The Green Scene

Craig Childs loves to clean things. When the 32-year-old met Xpress at a local café recently, he looked up at the ceiling and, noting the dirty ductwork, said, “It needs cleaning again!” Restaurants and home kitchens can present the toughest cleaning challenges, says the owner of the Asheville-based Pristine Clean. And sometimes you walk into a home and realize there’s a bit of a dust problem: “You look up, and you can shave the ceiling fan,” jokes Childs, adding, “But I like to go into a place and make it smell and look great.”

A few essentials: The alchemy of green cleaning begins with essential oils such as lavender, lemon and lime. Photo by Margaret Williams

About 6 feet tall and kind of stocky, the Philadelphia native boasts several prominent tattoos, including one big bird totem he acquired in Homer, Alaska. “The gender thing: I’m this guy with tattoos who shows up, and people are saying, ‘You’re gonna clean my house?’” Childs reveals, adding, “Then they see what kind of alchemy you can do.”

By that he means avoiding the standard power chemicals. Many common household cleaners, he notes, are considered hazardous wastes. (Chlorine bleach, for example, combines with another common cleaning product, ammonia, to create a toxic gas. And Spokane County, Wash., officials recently banned dishwashing detergents containing phosphates. Hard to remove at wastewater-treatment plants and thus released into waterways, these chemicals produce algae blooms that rob fish of their oxygen supply).

On the other hand, some green-cleaning products “can be perfectly natural but not necessarily the best thing to use, [because] they leave a residue that you have to clean later,” says Childs. What about vinegar, lemon juice, baking soda and the like — all touted by grandmas and the latest green-cleaning guides?

“Vinegar’s cool, but it’s still acidic,” Childs replies. Sure, it cuts through grease and such, but it’ll take the luster right out of the finish on your fine wood floors, he reports, adding, “Not everyone wants to come home and have the house smell like a pickle.”

Childs’ passion for cleaning is nothing new. To fulfill a second-grade project, he volunteered for a few weeks at a Philadelphia nursing home. At first it was “pure horror,” especially for a chemically sensitive kid who used to get ill when his mom sprayed his mattress with disinfectant. “The residents suffered from neglect, abuse and everything was disgustingly dirty,” Childs recalls. But he was able to light up their lives in small ways, inspiring the youngster to keep volunteering there till he turned 19.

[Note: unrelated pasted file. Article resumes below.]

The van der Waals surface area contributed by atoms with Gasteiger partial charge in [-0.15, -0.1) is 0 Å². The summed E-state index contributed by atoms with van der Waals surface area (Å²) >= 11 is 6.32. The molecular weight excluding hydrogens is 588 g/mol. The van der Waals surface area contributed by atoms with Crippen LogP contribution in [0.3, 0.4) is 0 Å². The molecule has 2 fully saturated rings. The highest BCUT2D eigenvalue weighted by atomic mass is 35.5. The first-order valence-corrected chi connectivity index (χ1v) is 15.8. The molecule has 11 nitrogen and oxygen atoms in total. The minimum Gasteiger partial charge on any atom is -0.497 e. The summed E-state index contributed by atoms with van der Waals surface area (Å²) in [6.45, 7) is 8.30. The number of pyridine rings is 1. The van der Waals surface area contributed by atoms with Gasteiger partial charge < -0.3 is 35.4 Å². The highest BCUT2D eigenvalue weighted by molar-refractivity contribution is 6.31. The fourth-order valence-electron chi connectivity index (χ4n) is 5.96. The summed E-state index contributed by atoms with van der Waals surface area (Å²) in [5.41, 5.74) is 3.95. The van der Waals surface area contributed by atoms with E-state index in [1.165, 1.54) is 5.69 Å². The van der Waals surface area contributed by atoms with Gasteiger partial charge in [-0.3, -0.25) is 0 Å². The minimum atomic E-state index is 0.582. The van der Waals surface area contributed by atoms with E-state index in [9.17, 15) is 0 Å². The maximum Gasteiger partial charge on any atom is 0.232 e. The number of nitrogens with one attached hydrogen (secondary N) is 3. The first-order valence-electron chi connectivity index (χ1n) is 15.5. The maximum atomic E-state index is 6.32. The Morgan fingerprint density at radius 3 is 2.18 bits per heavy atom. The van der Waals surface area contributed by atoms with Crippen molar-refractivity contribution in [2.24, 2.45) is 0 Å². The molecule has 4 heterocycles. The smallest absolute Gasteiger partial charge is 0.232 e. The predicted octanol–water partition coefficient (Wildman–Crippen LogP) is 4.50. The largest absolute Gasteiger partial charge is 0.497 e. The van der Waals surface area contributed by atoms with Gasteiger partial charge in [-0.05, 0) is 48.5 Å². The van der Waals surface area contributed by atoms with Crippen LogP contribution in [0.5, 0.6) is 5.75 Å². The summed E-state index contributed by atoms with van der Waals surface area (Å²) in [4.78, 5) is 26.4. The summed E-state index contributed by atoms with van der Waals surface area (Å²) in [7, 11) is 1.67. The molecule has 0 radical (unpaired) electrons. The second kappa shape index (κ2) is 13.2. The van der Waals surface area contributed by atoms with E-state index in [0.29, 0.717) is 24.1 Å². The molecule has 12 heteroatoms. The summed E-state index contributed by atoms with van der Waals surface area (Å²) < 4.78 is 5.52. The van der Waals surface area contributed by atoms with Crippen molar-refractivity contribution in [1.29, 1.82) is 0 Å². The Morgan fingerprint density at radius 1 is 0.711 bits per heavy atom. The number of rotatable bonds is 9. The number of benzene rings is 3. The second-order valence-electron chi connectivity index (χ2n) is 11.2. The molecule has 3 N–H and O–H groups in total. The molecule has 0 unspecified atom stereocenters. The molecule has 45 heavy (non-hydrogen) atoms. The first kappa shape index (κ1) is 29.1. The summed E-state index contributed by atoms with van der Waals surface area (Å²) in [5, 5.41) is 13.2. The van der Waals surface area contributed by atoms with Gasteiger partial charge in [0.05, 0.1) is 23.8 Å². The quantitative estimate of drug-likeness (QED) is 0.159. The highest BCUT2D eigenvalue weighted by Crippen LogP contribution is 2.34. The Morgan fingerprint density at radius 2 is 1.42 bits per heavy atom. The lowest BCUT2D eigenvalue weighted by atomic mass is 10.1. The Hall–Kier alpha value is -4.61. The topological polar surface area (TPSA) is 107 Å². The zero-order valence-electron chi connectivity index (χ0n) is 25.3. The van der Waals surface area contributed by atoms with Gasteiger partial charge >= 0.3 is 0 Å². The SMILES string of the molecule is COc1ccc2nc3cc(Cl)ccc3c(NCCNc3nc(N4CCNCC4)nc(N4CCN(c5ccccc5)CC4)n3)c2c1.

After college, Childs headed west, taking pickup jobs in direct care and nursing homes. In Boulder, Colo., he launched a green cleaning service as a side business, drawing on a few natural-cleaning tricks he’d picked up along the way. “Ten years ago, no one was cleaning with ecologically conscious products,” says Childs. He created combinations of phosphate-free soaps, distilled water, plant-based surfactants (the stuff that actually lifts out the dirt), natural bacteria-eating enzymes and essential oils — whatever was needed for the task at hand.

“I call it resetting: going in and getting rid of all the junk and creating a healthy environment,” he explains.

Essential oils are key, he says: Lavender and peppermint are two natural-cleaning powerhouses due to their antiviral, antibacterial and antifungal properties. And instead of fighting mold with the commonly recommended tea tree oil, Childs chooses cinnamon.

But when you’re cleaning green, sometimes it’s the little touches that make the difference, adds former Pristine employee Jackie Tripp. “Craig taught me to put a little peppermint oil on the vacuum filter,” says the Kentucky native, who trained as an herbalist in Asheville but now has her own cleaning service, Green Earth Essentials. She recommends switching to green cleaning “not just because it’s trendy or because it’s the right thing to do. … The natural stuff works better and doesn’t [ruin] your indoor environment.”

And citing a few added benefits (lavender is relaxing, rosemary’s a stimulant), Tripp emphasizes, “It’s not just a fad: It’s a way to improve your health.”

Both Tripp and Childs also stress the importance of disposing of old-fashioned cleaners properly. (No pouring them down the drain: the Buncombe County landfill accepts household hazardous waste most Fridays, and local municipalities regularly sponsor pickup days). And get rid of those disgusting sponge mops — especially the ones that dispense heavy chemicals, Childs adds. Then, laughing at himself, he remarks: “I never thought I’d own a cleaning company. Helping people is what I love to do, but there’s all kind of different directions that can take you.”

You can reach Green Earth Essentials at 545-1829 or at Pristine Clean is at 215-9634 or

Send your environmental news to, or call 251-1333, ext. 152.


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About Margaret Williams
Editor Margaret Williams first wrote for Xpress in 1994. An Alabama native, she has lived in Western North Carolina since 1987 and completed her Masters of Liberal Arts & Sciences from UNC-Asheville in 2016. Follow me @mvwilliams

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